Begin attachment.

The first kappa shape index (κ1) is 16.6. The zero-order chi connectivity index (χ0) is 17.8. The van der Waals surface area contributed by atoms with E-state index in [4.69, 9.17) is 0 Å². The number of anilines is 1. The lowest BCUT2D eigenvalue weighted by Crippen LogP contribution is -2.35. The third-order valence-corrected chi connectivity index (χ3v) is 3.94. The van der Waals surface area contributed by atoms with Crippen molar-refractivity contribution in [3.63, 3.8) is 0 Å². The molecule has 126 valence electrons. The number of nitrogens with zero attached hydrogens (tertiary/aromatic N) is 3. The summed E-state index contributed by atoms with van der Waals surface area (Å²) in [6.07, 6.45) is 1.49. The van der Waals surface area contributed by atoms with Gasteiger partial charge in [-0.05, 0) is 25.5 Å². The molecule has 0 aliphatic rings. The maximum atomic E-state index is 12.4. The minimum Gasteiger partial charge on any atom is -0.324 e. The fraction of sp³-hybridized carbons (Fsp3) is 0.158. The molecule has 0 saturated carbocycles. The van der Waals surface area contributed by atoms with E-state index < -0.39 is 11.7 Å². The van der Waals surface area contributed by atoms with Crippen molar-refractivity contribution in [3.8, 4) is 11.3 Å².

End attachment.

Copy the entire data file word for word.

The first kappa shape index (κ1) is 16.6. The zero-order chi connectivity index (χ0) is 17.8. The van der Waals surface area contributed by atoms with E-state index in [4.69, 9.17) is 0 Å². The number of anilines is 1. The lowest BCUT2D eigenvalue weighted by Crippen LogP contribution is -2.35. The third-order valence-corrected chi connectivity index (χ3v) is 3.94. The van der Waals surface area contributed by atoms with Crippen molar-refractivity contribution in [3.63, 3.8) is 0 Å². The molecule has 126 valence electrons. The number of nitrogens with zero attached hydrogens (tertiary/aromatic N) is 3. The summed E-state index contributed by atoms with van der Waals surface area (Å²) in [6.07, 6.45) is 1.49. The van der Waals surface area contributed by atoms with Gasteiger partial charge in [-0.05, 0) is 25.5 Å². The molecule has 0 aliphatic rings. The maximum atomic E-state index is 12.4. The minimum Gasteiger partial charge on any atom is -0.324 e. The fraction of sp³-hybridized carbons (Fsp3) is 0.158. The molecule has 0 saturated carbocycles. The van der Waals surface area contributed by atoms with E-state index < -0.39 is 11.7 Å². The van der Waals surface area contributed by atoms with Crippen molar-refractivity contribution in [3.8, 4) is 11.3 Å².